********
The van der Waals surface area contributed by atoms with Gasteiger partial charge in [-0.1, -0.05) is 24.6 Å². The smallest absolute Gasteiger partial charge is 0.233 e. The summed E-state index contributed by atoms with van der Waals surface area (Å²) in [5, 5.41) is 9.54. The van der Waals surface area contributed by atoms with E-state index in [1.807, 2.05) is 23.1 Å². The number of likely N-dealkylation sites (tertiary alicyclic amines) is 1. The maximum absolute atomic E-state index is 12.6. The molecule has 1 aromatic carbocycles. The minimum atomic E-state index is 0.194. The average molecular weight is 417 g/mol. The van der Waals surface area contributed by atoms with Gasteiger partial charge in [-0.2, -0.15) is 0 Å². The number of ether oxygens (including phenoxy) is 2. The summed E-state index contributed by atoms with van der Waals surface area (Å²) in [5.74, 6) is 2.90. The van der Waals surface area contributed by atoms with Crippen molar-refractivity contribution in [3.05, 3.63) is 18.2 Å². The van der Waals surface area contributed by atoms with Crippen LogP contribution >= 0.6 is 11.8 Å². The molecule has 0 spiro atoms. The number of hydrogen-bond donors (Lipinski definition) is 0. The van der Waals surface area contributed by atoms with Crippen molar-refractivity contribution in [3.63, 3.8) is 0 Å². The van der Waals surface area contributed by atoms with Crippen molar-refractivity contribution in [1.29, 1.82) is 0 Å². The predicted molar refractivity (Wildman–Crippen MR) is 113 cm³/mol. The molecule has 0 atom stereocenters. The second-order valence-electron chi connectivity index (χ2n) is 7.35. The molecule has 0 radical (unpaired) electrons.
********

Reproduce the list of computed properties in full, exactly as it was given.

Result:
The van der Waals surface area contributed by atoms with Gasteiger partial charge in [-0.1, -0.05) is 24.6 Å². The smallest absolute Gasteiger partial charge is 0.233 e. The summed E-state index contributed by atoms with van der Waals surface area (Å²) in [5, 5.41) is 9.54. The van der Waals surface area contributed by atoms with E-state index in [1.807, 2.05) is 23.1 Å². The number of likely N-dealkylation sites (tertiary alicyclic amines) is 1. The maximum absolute atomic E-state index is 12.6. The molecule has 1 aromatic carbocycles. The minimum atomic E-state index is 0.194. The average molecular weight is 417 g/mol. The van der Waals surface area contributed by atoms with Gasteiger partial charge in [-0.2, -0.15) is 0 Å². The number of ether oxygens (including phenoxy) is 2. The summed E-state index contributed by atoms with van der Waals surface area (Å²) in [5.74, 6) is 2.90. The van der Waals surface area contributed by atoms with Crippen molar-refractivity contribution in [3.05, 3.63) is 18.2 Å². The van der Waals surface area contributed by atoms with Crippen LogP contribution >= 0.6 is 11.8 Å². The molecule has 0 spiro atoms. The number of hydrogen-bond donors (Lipinski definition) is 0. The van der Waals surface area contributed by atoms with Crippen molar-refractivity contribution in [3.63, 3.8) is 0 Å². The van der Waals surface area contributed by atoms with Crippen molar-refractivity contribution in [1.29, 1.82) is 0 Å². The predicted molar refractivity (Wildman–Crippen MR) is 113 cm³/mol. The molecule has 0 atom stereocenters. The second-order valence-electron chi connectivity index (χ2n) is 7.35. The molecule has 0 radical (unpaired) electrons.